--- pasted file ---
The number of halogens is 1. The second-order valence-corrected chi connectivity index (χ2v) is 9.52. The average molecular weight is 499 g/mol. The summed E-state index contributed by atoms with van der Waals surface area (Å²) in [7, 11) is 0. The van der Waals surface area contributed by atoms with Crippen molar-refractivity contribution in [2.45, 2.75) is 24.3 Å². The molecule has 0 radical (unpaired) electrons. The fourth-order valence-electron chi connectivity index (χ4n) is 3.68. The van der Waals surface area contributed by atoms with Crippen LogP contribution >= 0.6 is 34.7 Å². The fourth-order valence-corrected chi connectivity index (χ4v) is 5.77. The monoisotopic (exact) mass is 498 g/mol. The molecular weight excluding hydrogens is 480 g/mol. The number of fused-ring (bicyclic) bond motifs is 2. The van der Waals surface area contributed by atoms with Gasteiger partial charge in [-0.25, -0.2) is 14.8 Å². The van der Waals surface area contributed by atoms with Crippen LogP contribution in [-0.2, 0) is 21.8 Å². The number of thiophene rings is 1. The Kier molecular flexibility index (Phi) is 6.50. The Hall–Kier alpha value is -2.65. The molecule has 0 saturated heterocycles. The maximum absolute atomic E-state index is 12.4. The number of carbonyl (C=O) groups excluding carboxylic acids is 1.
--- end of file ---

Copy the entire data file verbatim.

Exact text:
The number of halogens is 1. The second-order valence-corrected chi connectivity index (χ2v) is 9.52. The average molecular weight is 499 g/mol. The summed E-state index contributed by atoms with van der Waals surface area (Å²) in [7, 11) is 0. The van der Waals surface area contributed by atoms with Crippen molar-refractivity contribution in [2.45, 2.75) is 24.3 Å². The molecule has 0 radical (unpaired) electrons. The fourth-order valence-electron chi connectivity index (χ4n) is 3.68. The van der Waals surface area contributed by atoms with Crippen LogP contribution >= 0.6 is 34.7 Å². The fourth-order valence-corrected chi connectivity index (χ4v) is 5.77. The monoisotopic (exact) mass is 498 g/mol. The molecular weight excluding hydrogens is 480 g/mol. The number of fused-ring (bicyclic) bond motifs is 2. The van der Waals surface area contributed by atoms with Gasteiger partial charge in [-0.25, -0.2) is 14.8 Å². The van der Waals surface area contributed by atoms with Crippen LogP contribution in [-0.2, 0) is 21.8 Å². The number of thiophene rings is 1. The Kier molecular flexibility index (Phi) is 6.50. The Hall–Kier alpha value is -2.65. The molecule has 0 saturated heterocycles. The maximum absolute atomic E-state index is 12.4. The number of carbonyl (C=O) groups excluding carboxylic acids is 1.